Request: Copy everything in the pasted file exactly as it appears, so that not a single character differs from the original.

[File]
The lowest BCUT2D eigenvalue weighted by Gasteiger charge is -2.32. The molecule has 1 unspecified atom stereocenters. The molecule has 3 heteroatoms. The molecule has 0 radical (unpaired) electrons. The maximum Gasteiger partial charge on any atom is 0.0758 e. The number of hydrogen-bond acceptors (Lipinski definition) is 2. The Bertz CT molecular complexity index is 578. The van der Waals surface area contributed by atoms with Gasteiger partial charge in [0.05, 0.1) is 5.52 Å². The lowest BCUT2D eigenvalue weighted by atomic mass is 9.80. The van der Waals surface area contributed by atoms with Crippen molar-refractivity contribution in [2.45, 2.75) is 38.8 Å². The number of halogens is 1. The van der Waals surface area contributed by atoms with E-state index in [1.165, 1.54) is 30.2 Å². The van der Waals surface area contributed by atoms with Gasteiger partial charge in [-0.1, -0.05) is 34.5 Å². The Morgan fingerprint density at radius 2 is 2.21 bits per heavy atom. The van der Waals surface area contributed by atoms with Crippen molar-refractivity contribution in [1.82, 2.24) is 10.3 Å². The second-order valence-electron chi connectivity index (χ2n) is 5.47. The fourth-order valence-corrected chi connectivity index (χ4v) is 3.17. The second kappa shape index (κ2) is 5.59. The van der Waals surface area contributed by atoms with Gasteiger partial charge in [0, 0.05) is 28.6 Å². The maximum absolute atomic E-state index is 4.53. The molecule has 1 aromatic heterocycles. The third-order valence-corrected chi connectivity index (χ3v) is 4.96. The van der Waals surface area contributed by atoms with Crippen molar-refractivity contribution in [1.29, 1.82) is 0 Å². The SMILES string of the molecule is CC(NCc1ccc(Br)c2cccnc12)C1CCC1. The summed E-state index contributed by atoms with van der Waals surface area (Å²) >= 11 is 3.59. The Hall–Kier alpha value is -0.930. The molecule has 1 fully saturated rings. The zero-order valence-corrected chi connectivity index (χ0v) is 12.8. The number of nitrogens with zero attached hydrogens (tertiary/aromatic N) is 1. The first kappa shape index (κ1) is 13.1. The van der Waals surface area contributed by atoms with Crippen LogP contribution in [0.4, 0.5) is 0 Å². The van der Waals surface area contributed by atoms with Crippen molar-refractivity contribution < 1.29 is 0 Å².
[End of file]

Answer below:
The lowest BCUT2D eigenvalue weighted by Gasteiger charge is -2.32. The molecule has 1 unspecified atom stereocenters. The molecule has 3 heteroatoms. The molecule has 0 radical (unpaired) electrons. The maximum Gasteiger partial charge on any atom is 0.0758 e. The number of hydrogen-bond acceptors (Lipinski definition) is 2. The Bertz CT molecular complexity index is 578. The van der Waals surface area contributed by atoms with Gasteiger partial charge in [0.05, 0.1) is 5.52 Å². The lowest BCUT2D eigenvalue weighted by atomic mass is 9.80. The van der Waals surface area contributed by atoms with Crippen molar-refractivity contribution in [2.45, 2.75) is 38.8 Å². The number of halogens is 1. The van der Waals surface area contributed by atoms with E-state index in [1.165, 1.54) is 30.2 Å². The van der Waals surface area contributed by atoms with Gasteiger partial charge in [-0.1, -0.05) is 34.5 Å². The Morgan fingerprint density at radius 2 is 2.21 bits per heavy atom. The van der Waals surface area contributed by atoms with Crippen molar-refractivity contribution in [1.82, 2.24) is 10.3 Å². The second-order valence-electron chi connectivity index (χ2n) is 5.47. The fourth-order valence-corrected chi connectivity index (χ4v) is 3.17. The second kappa shape index (κ2) is 5.59. The van der Waals surface area contributed by atoms with Gasteiger partial charge in [0, 0.05) is 28.6 Å². The maximum absolute atomic E-state index is 4.53. The molecule has 1 aromatic heterocycles. The third-order valence-corrected chi connectivity index (χ3v) is 4.96. The van der Waals surface area contributed by atoms with Crippen molar-refractivity contribution in [1.29, 1.82) is 0 Å². The SMILES string of the molecule is CC(NCc1ccc(Br)c2cccnc12)C1CCC1. The summed E-state index contributed by atoms with van der Waals surface area (Å²) >= 11 is 3.59. The Hall–Kier alpha value is -0.930. The molecule has 1 fully saturated rings. The zero-order valence-corrected chi connectivity index (χ0v) is 12.8. The number of nitrogens with zero attached hydrogens (tertiary/aromatic N) is 1. The first kappa shape index (κ1) is 13.1. The van der Waals surface area contributed by atoms with Crippen LogP contribution in [0.4, 0.5) is 0 Å². The van der Waals surface area contributed by atoms with Crippen molar-refractivity contribution < 1.29 is 0 Å².